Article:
As unemployment rates in our region continue to be incredibly low, the pinch for qualified talent at all levels persists as a plague on West Michigan businesses. The smart companies have turned toward aggressive recruitment strategies to expose more area workers to their employment brand, and the smartest companies are aggressively fixing the employment experience as a whole – and that’s the difference.

As a brand and storytelling firm, we’ve had the unique opportunity to closely examine the corporate culture of dozens of businesses from our region, which reveals an unsurprising insight. The companies that are doing the best to attract and retain talent are working on their employment experience and telling the story, not just telling the story of an aspirational experience.

As far as messages go, most companies are saying the same exact things:

  • “Oh, we have the best culture”
  • “You can grow here personally and professionally”
  • “You’ll just love the people here. Our people are great.”
  • “This place provides an exciting and challenging career.”
  • And the classic “We have great pay and unbeatable benefits.”

Sound familiar? The problem is that most of these things, save culture, are true about most of the companies in our region. We live in an awesome town with largely ethical employers who care about people and care about the community! That used to be enough, but it isn’t anymore. The best talent across all generations (millennials aren’t special, so you can forget that cliche) are looking for something more. And lookout! They’re finding it.

A new kind of culture wars

If you’re not familiar with the leading innovators from Holland/Zeeland on the culture scene, it’s time to look them up, because these businesses will soon be eating your lunch. And by eating your lunch, I mean beating you every time in competing for the best talent. To name a few, we’ve seen revolutionary approaches from companies like Disher Design, Elzinga & Volkers, and Worksighted. Businesses like these have figured out the secret sauce that an employee-centric management style actually yields happier customers and explosive growth.

And what’s great is that all three of those companies are evangelists for sharing exactly how they’re doing it! For these businesses, their internal culture has become an external marketing message, which is having a tremendous impact on both sales and continued recruitment.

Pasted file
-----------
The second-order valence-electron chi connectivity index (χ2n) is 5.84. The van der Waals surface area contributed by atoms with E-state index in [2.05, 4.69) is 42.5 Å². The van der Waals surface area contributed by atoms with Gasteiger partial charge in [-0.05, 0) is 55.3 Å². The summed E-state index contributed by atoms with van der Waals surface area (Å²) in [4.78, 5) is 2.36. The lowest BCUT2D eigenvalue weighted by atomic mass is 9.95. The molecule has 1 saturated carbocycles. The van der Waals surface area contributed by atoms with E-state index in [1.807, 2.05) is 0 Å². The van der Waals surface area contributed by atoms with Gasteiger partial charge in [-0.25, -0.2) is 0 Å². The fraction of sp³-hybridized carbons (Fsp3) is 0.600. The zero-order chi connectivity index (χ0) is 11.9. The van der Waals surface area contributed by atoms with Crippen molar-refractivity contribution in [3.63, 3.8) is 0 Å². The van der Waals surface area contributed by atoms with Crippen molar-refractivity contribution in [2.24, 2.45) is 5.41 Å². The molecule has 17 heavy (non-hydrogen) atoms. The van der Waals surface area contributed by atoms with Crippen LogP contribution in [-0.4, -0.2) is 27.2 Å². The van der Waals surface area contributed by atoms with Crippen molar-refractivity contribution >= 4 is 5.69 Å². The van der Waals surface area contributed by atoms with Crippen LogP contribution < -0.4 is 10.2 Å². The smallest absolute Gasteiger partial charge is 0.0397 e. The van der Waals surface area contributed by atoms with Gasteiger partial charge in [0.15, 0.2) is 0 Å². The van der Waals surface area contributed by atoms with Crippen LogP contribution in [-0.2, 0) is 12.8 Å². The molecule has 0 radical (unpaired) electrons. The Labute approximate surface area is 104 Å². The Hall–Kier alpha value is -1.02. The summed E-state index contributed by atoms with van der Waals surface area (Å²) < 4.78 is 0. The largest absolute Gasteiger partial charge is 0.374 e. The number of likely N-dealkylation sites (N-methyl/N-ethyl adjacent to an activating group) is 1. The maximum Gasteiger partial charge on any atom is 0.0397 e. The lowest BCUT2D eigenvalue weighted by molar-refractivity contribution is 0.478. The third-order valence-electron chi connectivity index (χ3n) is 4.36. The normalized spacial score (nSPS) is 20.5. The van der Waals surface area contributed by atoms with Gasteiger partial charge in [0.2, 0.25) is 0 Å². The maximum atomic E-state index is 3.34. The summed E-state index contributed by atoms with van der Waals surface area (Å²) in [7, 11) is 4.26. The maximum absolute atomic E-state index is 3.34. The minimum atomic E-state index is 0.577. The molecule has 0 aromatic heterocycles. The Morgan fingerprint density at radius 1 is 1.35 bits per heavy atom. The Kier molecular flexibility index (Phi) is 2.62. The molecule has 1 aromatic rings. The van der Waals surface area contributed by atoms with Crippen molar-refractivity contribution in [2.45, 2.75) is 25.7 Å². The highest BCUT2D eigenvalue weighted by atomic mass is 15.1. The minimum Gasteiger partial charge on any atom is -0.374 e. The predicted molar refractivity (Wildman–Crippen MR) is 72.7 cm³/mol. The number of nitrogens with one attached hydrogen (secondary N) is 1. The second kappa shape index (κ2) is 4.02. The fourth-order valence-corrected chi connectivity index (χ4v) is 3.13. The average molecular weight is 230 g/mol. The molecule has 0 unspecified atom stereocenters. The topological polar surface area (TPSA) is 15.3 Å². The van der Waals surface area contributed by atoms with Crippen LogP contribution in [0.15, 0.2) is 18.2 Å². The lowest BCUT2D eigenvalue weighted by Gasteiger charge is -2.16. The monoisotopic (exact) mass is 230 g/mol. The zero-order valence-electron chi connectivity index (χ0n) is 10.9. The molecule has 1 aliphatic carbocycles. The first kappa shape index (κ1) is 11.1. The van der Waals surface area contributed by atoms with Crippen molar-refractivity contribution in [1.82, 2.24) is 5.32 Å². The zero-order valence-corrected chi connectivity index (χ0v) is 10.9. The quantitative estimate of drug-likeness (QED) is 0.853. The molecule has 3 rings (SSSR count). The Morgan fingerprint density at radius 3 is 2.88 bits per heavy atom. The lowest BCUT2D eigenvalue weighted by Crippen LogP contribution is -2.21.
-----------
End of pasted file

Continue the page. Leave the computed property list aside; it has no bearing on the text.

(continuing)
Well what about manufacturers?

If there’s one thing we’ve learned in looking at all these West Michigan businesses, it’s that you don’t need a ping pong table for people to love working with you. What’s most important is authenticity. Does the experience on the inside match the marketing hype on the outside? Here are a few of the hard questions any business should be able to answer for employees at any level:

  • Do you really want to help me grow? Do all your line supervisors share that sentiment?
  • Will you take care of me and my family if one of us gets sick?
  • Will you value my deepest internal longings to contribute to the world in a meaningful way?
  • Will you see past my weaknesses and capitalize on my strengths?
  • Will you weed out the obviously toxic people in your company even if they’re important to meeting your profit goals?

The businesses that can honestly answer yes to all the above are the ones who will win the corporate culture wars.

About the Author

Vince Boileau

Vince joined Boileau Communications in 2012 after working three years as an editor for a Holland-based Christian media producer. Since then he’s grown as a visual storyteller and also as a strategic communications specialist. Vince’s thoughtful approach to planning and boundless curiosity for new stories have made him an important asset to our team. A member of the millennial generation with a reverence to old school wisdom, he bridges an important gap, adapting language to suit multiple audiences with effectiveness and authenticity. Vince earned his bachelors in communications from Grand Valley State University in 2008. In his free time, he enjoys strumming any instrument with strings, playing nerdy board games and doubling as a jungle gym for his three kids.

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